and you don't want to push the traffic into the neighborhood slow zones streets anyway. You want to move it out of there and keep it on the through streets. Taking a traffic lane away during rush hour has slowed traffic on Atlantic avenue although off hours still are a problem as are illegal turners and failure to yield. all enforcement issues.
FYI I am on the CB2 Traffic committee, as Vice Chair.
Feb. 13, 2014, 9:40 am
Scott from Park Slope says:
Janette Sadik-Khan did a great job building out the bike lane, implementing the Citibike program, and many other measures. It's encouraging to hear that Trottenberg has pledged to implement Vision Zero and build on Sadik-Khan's legacy.
Feb. 13, 2014, 10:55 am
Transpo from NYC says:

It takes a combination of methods to improve street safety. Not only do we need aggressive enforcement, but we could use significant street redesigns citywide. This includes aggressive traffic calming like speed humps, neckdowns and chicanes. Basically, enhanced slow zones.


I agree wholeheartedly.
Feb. 13, 2014, 5:06 pm
Tal Barzilai from Pleasantville, NY says:
I honestly, don't feel that redesigning streets is a good idea. Keep in mind that it costs a lot to do that. Even if more slow zones and other traffic calming was placed, we still have the rogue cyclists and jaywalkers that are constantly placing themselves into harm's way by flouting the laws. Trottenburg should look at everyone who uses the roads, not just a certain and have everyone be subject to enforcement as well.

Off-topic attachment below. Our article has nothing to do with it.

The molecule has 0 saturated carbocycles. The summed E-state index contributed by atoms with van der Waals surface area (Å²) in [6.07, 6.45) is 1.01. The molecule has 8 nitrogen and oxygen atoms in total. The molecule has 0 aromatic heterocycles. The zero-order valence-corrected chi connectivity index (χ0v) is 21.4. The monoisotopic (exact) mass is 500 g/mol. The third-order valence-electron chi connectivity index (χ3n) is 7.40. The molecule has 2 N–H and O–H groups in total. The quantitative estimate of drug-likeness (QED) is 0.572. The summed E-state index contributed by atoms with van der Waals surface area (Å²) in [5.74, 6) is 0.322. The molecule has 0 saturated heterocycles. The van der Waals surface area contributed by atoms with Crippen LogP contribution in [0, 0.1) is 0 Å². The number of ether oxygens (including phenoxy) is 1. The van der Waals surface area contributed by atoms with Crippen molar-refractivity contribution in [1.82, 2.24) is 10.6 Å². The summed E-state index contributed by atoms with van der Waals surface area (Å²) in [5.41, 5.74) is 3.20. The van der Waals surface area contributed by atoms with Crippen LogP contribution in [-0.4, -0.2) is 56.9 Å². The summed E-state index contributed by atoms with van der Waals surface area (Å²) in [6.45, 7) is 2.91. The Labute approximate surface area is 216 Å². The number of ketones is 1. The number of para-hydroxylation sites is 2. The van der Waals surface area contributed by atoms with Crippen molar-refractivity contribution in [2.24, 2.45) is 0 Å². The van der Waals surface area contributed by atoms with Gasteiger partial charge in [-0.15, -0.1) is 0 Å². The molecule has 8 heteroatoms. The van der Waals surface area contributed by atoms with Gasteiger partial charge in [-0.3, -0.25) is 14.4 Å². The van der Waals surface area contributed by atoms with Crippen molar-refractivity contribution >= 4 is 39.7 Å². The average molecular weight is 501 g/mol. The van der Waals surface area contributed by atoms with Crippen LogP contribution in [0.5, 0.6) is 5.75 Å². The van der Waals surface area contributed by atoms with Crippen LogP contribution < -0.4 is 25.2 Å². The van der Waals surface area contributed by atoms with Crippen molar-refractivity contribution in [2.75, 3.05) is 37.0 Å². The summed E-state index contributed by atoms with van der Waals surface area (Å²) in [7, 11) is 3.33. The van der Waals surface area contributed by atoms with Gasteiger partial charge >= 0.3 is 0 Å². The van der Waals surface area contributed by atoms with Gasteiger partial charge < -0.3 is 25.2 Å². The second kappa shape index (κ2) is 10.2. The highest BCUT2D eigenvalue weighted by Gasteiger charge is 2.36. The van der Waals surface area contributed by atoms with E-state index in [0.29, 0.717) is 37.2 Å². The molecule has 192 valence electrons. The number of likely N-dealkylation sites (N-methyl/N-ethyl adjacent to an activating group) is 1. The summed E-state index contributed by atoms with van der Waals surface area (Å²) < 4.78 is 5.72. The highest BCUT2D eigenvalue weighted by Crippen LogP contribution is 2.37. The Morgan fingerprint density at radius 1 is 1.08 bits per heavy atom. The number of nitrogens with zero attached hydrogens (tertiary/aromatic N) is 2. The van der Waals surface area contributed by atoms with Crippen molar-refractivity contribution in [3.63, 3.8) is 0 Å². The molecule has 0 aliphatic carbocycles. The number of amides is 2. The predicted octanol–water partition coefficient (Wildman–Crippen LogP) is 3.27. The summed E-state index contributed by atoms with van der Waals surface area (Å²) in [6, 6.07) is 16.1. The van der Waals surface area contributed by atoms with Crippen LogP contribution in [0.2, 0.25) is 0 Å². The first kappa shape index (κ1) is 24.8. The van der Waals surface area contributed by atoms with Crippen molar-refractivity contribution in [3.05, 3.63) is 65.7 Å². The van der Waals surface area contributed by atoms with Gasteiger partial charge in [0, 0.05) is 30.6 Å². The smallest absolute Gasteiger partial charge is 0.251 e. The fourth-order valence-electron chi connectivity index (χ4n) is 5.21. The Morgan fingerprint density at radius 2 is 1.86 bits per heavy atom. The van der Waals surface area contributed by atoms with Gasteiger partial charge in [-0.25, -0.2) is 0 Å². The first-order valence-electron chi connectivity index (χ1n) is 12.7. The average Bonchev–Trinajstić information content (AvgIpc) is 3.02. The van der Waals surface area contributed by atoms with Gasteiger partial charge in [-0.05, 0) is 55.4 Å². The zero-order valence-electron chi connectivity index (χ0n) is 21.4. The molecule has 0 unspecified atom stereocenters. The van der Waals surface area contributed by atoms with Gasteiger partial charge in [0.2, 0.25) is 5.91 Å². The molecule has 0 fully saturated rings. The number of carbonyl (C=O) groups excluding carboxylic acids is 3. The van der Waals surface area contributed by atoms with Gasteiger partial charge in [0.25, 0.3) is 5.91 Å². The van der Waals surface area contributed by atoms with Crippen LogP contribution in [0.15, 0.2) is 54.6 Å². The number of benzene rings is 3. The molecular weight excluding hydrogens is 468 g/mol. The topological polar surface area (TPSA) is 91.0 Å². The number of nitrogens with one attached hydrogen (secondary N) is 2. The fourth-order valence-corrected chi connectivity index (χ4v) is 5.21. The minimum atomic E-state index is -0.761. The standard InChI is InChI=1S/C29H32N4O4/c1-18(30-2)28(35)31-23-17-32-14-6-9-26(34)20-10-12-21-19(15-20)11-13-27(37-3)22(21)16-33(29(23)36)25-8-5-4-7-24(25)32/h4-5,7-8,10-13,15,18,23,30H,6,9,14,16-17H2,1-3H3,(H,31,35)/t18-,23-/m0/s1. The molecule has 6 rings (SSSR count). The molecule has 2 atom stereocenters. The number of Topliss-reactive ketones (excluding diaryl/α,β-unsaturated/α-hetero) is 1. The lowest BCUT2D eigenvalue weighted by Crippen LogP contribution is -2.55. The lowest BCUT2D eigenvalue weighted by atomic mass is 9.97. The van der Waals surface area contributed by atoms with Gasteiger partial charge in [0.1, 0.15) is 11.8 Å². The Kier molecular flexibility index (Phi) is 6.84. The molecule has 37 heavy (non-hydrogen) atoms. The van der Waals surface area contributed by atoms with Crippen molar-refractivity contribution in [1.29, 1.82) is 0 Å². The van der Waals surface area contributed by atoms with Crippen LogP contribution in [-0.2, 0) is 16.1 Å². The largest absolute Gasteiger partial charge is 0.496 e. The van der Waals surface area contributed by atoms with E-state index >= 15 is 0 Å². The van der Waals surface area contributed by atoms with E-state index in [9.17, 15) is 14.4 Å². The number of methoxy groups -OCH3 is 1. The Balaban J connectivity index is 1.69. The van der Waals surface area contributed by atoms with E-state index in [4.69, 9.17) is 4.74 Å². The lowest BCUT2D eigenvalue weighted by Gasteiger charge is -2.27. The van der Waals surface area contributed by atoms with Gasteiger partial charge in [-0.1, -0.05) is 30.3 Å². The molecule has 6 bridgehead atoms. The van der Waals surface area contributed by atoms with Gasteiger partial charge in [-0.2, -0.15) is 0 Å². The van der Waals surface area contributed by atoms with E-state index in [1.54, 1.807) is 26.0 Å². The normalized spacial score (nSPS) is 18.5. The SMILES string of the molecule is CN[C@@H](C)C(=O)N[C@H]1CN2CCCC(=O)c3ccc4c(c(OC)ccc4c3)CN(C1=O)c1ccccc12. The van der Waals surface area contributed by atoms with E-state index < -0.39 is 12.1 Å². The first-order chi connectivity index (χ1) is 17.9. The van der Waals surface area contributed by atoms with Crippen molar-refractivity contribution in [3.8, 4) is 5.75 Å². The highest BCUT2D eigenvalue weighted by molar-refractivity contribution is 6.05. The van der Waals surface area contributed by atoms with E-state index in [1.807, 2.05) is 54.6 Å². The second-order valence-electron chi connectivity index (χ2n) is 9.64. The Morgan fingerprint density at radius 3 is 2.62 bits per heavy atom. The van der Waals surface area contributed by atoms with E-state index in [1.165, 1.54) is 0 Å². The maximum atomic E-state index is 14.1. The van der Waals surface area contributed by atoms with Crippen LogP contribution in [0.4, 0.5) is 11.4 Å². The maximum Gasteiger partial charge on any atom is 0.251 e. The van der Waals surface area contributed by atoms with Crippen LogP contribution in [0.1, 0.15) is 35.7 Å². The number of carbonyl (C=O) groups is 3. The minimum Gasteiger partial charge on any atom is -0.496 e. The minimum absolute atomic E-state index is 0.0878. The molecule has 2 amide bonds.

Feb. 13, 2014, 6:17 pm
Rufus Leaking from BH says:
Of course you have to redesign streets.

You have to have contracts, and bids on those contracts, and there is graft to be had when you have that!

Re-timing lights? No money to be poured into the troughs for the piggies!

And when it fails (Think Ft Hamilton Pkwy) you pull it all out and start again. More money in the trough!

We are aiming for ZERO traffic deaths, an impossible goal, so we will ALWAYS be looking for change, then another change, and one more after that.

Remember when "congestion" was baaad? Now it's a feature.
Feb. 13, 2014, 6:23 pm
TOM from Brooklyn says:
Sadik-Khan's legacy? How soon we forget it's the Mayor's decisions that count.

Bike Share was only possible with the private financing from Bloomberg's friends, and the PPW bike lane would not have stood long against the Schumer assault except for the strong and direct backing of the Mayor.

Of course, he's also good for a job when it's needed.
Feb. 13, 2014, 7:01 pm
horses from Brooklyn says:
Let the bike lanes be shared with the horses. The horses can first and are a greener form of transportation than bike - horses need no manufacturing nor destruction of natural resources make them, only mother nature who knows best!
Feb. 14, 2014, 10:23 am
resident from Cobble Hill says:
I like the shared bike/horse lane idea and am shore the horse riders will be a lot more courtious than cyclists.

As for speeds;, 20 mph for 1 lane, 25 mph for 2 lane, 30 for 3 lane (that's total, either direction). Make it universal and make it simple.
Feb. 14, 2014, 10:29 am
resident from Brooklyn says:
Don't you know that slow is fast and fast is slow!

- 20 mph on 1 lane streets
- 25 mph on 2 lane streets
- 30 mph on 3 or more lane streets

You can make it simple, make it universal, make it safe.

May Brooklyn set the path
Feb. 15, 2014, 12:36 am